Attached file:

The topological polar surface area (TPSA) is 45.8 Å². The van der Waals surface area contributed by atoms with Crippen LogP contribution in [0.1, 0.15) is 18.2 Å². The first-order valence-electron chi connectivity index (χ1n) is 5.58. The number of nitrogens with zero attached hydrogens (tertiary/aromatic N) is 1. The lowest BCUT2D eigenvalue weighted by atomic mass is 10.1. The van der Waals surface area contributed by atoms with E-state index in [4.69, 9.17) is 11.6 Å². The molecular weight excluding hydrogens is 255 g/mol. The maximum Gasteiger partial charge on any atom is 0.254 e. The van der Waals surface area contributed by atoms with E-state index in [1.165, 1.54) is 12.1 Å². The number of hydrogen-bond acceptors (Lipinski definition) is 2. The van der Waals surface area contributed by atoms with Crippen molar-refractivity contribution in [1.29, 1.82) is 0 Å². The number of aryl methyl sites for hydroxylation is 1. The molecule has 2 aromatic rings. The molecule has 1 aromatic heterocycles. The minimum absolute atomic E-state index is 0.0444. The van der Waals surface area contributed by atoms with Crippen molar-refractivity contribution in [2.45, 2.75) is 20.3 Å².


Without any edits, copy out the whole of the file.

The topological polar surface area (TPSA) is 45.8 Å². The van der Waals surface area contributed by atoms with Crippen LogP contribution in [0.1, 0.15) is 18.2 Å². The first-order valence-electron chi connectivity index (χ1n) is 5.58. The number of nitrogens with zero attached hydrogens (tertiary/aromatic N) is 1. The lowest BCUT2D eigenvalue weighted by atomic mass is 10.1. The van der Waals surface area contributed by atoms with E-state index in [4.69, 9.17) is 11.6 Å². The molecular weight excluding hydrogens is 255 g/mol. The maximum Gasteiger partial charge on any atom is 0.254 e. The van der Waals surface area contributed by atoms with E-state index in [1.165, 1.54) is 12.1 Å². The number of hydrogen-bond acceptors (Lipinski definition) is 2. The van der Waals surface area contributed by atoms with Crippen molar-refractivity contribution in [1.29, 1.82) is 0 Å². The number of aryl methyl sites for hydroxylation is 1. The molecule has 2 aromatic rings. The molecule has 1 aromatic heterocycles. The minimum absolute atomic E-state index is 0.0444. The van der Waals surface area contributed by atoms with Crippen molar-refractivity contribution in [2.45, 2.75) is 20.3 Å².